Continuing our series — which we’ll cross-post on the SHTF Megapost — talking about the craziness of the economy. Two pieces to this one: first, we take a ChatGPT-led approach (they did most of the writing, we do the editing) to the concept of “Too Big To Fail” banks.
Second: we share a link to a very recent (March 25) video where Glenn Beck interviews David Sacks to talk about…looks around…everything.
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What Makes a Bank ‘Too Big To Fail’
We took to AI, specifically ChatGPT, with the following prompt…
Explain in a 1000-word post why the US Federal Reserve can help stop Global Systemically Important Banks (GSIBs) from going under, and how to best keep the mid-sized and regional banks from failing, too.
So we did a little light editing, and the following is what the computers spit out.
What Is a GSIB?
The Global Systemically Important Banks (GSIBs) are large financial institutions that are considered too big to fail. The failure of such institutions could have a catastrophic impact on the global economy, as they are intertwined with other financial institutions and industries. The US Federal Reserve plays a crucial role in preventing the failure of GSIBs and ensuring the stability of the financial system. In this post, we will discuss the role of the Federal Reserve in preventing GSIBs from going under and how it can also keep mid-sized and regional banks from failing.
The Federal Reserve, also known as the central bank of the United States, is responsible for conducting monetary policy, supervising and regulating banks, and maintaining the stability of the financial system. One of the most important tools that the Federal Reserve has in ensuring financial stability is its ability to act as a lender of last resort. This means that in times of crisis, the Federal Reserve can lend money to financial institutions that are facing liquidity problems and prevent them from going bankrupt.
The Federal Reserve has a number of mechanisms in place to prevent the failure of GSIBs. One of the most important is the Comprehensive Capital Analysis and Review (CCAR) program, which evaluates the capital adequacy of large financial institutions. The CCAR assesses whether GSIBs have enough capital to withstand adverse economic scenarios, such as a recession or financial crisis. The Federal Reserve can then require these institutions to increase their capital if it determines that they are not adequately prepared for such scenarios.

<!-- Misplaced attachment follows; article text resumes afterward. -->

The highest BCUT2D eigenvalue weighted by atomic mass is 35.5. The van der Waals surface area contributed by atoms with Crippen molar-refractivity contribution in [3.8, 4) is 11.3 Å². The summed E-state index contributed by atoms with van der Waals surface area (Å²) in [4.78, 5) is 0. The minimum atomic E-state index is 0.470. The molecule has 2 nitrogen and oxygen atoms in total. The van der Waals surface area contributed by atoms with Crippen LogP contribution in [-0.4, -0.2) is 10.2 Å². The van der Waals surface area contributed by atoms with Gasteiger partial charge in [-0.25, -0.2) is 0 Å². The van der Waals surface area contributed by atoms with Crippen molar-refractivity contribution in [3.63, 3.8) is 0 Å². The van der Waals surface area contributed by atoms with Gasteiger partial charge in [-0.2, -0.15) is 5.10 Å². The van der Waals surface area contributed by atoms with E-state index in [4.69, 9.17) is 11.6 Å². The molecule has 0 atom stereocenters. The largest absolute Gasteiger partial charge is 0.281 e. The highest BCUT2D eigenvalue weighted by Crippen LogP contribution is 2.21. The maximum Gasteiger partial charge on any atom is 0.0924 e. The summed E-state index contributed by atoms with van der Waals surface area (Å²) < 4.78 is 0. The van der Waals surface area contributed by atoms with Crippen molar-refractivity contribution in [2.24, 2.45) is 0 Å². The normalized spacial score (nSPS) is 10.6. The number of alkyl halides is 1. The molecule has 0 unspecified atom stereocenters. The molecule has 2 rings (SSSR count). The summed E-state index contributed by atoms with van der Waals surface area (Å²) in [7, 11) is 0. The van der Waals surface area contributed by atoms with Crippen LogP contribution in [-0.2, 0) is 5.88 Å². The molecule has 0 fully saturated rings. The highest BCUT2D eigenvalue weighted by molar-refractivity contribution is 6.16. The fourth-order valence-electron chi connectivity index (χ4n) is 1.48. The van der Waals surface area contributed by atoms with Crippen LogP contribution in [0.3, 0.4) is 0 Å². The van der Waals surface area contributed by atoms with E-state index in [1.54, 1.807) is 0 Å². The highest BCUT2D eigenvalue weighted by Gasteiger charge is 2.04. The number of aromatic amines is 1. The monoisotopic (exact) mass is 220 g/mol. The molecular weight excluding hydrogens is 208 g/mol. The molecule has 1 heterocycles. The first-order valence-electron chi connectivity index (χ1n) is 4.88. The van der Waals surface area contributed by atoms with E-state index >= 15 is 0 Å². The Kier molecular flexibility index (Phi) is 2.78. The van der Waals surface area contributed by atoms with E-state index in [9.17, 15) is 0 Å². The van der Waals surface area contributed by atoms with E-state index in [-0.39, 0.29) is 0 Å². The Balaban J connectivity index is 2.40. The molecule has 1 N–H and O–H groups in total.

Another mechanism that the Federal Reserve has in place is the supervisory stress testing program. This program assesses the resilience of GSIBs to potential shocks in the financial system. The stress tests evaluate how GSIBs would perform under different economic scenarios, including severe recessions and financial crises. This enables the Federal Reserve to identify potential weaknesses in the institutions’ risk management practices and take steps to address them.
In addition to these mechanisms, the Federal Reserve also has the ability to provide emergency loans to financial institutions in times of crisis. During the 2008 financial crisis, the Federal Reserve provided emergency loans to several large financial institutions, including Goldman Sachs and Morgan Stanley. These loans helped prevent these institutions from going bankrupt and prevented a catastrophic collapse of the financial system.
What About the Mid-Sized Banks?
While the Federal Reserve has been successful in preventing the failure of GSIBs, it is also important to ensure the stability of mid-sized and regional banks. These institutions may not be as systemically important as GSIBs, but their failure can still have a significant impact on local economies and communities.
To prevent mid-sized and regional banks from failing, the Federal Reserve has implemented a number of measures. One of these measures is the Community Reinvestment Act (CRA), which requires banks to meet the credit needs of the communities in which they operate. The CRA encourages banks to provide loans to low- and moderate-income individuals and businesses, which helps to support local economic development.
The Federal Reserve also conducts regular supervisory examinations of mid-sized and regional banks. These examinations evaluate the financial health and risk management practices of these institutions. If the examinations reveal weaknesses in these areas, the Federal Reserve can require the institutions to take corrective action.
In addition to these measures, the Federal Reserve has also taken steps to promote diversity and inclusion in the banking industry. The Federal Reserve believes that a diverse workforce can help promote better decision-making and risk management practices in financial institutions. The Federal Reserve has established diversity and inclusion committees and initiatives to promote these values in the banking industry.
In conclusion, the US Federal Reserve plays a crucial role in preventing the failure of Global Systemically Important Banks (GSIBs) and ensuring the stability of the financial system. The Federal Reserve has a number of mechanisms in place, including the Comprehensive Capital Analysis and Review (CCAR) program, supervisory stress testing, and other tools to help avoid catastrophe.
Glenn and David
Wrapping It All Up…For Now
A couple thoughts:
First up, OMG, Deutsche Bank is apparently in trouble. It’s somewhere near the top of the GSIB list.
Second, also OMG, Glenn’s interview with David is really something. Probably a little scary, too. Worth a watch.
Third, revisit the original SHTF posts for a crypto-ish take on what to potentially do next.